#04202
Bill Young
Denver, CO



Answers

As a first thought a current sensor, watching the motor’s current draw, comes to mind. A current sensor is simply a single winding coil that one motor wire passes through. It is a basic transformer and the coil develops a voltage relative to the motor current. They are available commercially or can be salvaged from a junk box transformer.

OK, but that seems to be more bother than it’s worth since all you really need to know is if the fan is running not it’s actual current draw. So now it looks like an air flow switch is the best choice. Don’t go off the deep end here, they are quite simple. Many commercial airflow switches are nothing more than a lightweight paddle connected to a micro switch actuator arm. This is placed in the airflow, the air lifts the paddle and the switch operates. Just be sure the paddle falls freely without airflow and that the airflow raises the paddle high enough that it doesn’t dance or flutter on the air stream.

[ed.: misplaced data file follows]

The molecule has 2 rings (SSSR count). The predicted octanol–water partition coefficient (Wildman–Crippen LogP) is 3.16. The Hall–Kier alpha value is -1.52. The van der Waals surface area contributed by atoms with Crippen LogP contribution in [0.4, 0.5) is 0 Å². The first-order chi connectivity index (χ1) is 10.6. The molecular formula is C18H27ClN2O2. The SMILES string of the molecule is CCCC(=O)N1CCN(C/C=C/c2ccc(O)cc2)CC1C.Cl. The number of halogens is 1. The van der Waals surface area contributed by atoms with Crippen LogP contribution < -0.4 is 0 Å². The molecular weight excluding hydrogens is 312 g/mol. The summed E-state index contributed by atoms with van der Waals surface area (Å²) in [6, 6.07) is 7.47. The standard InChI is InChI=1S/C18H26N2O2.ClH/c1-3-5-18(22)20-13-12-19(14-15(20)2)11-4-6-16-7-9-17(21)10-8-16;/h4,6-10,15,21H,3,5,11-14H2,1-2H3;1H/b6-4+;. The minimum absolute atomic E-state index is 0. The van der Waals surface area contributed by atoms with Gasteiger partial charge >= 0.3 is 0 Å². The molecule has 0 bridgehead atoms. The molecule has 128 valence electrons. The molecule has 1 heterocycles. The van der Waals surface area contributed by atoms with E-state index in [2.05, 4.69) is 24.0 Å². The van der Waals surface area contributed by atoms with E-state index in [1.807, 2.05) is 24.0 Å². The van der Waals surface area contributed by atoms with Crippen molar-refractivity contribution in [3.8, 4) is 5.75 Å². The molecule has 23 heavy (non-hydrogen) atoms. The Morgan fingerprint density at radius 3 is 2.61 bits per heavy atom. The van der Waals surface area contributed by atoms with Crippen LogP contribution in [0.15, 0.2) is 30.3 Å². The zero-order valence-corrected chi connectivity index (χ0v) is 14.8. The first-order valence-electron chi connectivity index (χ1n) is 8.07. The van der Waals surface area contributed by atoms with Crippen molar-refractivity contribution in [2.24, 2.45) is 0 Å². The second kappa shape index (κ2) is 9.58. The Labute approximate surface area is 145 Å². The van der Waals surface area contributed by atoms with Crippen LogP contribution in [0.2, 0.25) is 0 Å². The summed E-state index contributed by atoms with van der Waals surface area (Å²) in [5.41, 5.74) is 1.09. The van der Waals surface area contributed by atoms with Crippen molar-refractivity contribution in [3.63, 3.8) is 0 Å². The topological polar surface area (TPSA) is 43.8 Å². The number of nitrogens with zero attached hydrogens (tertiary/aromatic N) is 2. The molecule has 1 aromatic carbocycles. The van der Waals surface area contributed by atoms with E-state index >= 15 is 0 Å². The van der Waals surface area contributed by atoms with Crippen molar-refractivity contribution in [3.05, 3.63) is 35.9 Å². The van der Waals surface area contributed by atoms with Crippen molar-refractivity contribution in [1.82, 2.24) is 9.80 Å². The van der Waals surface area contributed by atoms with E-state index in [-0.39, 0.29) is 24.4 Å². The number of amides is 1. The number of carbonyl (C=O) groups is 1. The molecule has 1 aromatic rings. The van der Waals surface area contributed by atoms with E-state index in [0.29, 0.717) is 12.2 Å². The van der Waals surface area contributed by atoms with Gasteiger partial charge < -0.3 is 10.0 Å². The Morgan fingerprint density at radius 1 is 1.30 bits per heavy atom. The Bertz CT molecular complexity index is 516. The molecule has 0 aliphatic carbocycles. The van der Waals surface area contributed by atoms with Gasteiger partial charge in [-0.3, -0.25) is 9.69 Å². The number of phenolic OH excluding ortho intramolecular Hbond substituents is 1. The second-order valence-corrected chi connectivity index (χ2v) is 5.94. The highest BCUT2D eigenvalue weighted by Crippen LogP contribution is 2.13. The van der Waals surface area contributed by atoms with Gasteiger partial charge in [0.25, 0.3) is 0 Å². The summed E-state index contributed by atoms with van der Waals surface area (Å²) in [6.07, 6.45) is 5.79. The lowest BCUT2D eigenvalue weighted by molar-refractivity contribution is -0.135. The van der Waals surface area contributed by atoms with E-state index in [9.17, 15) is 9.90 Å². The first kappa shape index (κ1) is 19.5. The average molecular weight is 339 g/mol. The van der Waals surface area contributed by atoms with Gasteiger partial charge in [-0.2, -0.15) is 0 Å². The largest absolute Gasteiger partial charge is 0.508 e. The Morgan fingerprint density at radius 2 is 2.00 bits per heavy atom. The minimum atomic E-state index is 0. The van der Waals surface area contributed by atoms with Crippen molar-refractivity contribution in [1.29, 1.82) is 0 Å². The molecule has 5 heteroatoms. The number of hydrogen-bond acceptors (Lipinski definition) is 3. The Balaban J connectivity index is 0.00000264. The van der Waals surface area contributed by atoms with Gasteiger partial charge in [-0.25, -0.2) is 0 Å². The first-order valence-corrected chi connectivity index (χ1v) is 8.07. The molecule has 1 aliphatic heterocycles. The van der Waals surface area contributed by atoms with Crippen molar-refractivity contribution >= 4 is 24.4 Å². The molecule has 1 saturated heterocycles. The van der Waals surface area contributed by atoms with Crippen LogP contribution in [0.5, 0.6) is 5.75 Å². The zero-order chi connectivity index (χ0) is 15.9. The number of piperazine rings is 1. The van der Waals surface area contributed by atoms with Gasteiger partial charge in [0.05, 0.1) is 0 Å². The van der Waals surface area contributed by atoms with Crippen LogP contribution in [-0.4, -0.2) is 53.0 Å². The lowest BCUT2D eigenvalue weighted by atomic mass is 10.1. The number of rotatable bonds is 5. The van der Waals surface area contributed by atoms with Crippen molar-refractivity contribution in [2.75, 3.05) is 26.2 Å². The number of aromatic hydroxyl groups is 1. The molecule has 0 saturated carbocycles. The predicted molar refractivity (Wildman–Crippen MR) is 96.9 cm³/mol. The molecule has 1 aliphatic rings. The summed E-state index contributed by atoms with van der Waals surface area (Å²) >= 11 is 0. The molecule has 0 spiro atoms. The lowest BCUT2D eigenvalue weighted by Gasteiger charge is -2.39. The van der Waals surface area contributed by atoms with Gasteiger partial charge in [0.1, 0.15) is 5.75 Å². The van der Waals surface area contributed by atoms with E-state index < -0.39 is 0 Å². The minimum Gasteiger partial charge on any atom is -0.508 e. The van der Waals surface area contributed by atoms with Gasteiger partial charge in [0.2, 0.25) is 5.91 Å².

A common SPDT micro switch offers many options for alarm or indication connections without the fussiness of measuring the current sensor voltage and the circuitry required. Since the micro switch is isolated it could be connected to a line power, low voltage or even an alarm system! Low cost possibilities and reliable operation are unlimited.

No power, clogged duct work or fan assembly, bound up motor, a squirrel in the squirrel cage... all result in no airflow! Not having specific information about your fan or it’s installation, it would seem easy to cobble this together with common, and easy to find items. Hope this solves your problem.

Len Powell
Finksburg, MD

Judging by the current, the fan motor is probably a shaded pole motor. Bad bearings may not alter the current very much, until they freeze up, at which point, you'd have the motor's locked rotor current. I assume you'd like to know about motor trouble before it fails. Since you are able to tell by ear, why not use a cheap intercom to monitor the fan?

Jonathan Wexler
Los Angeles, CA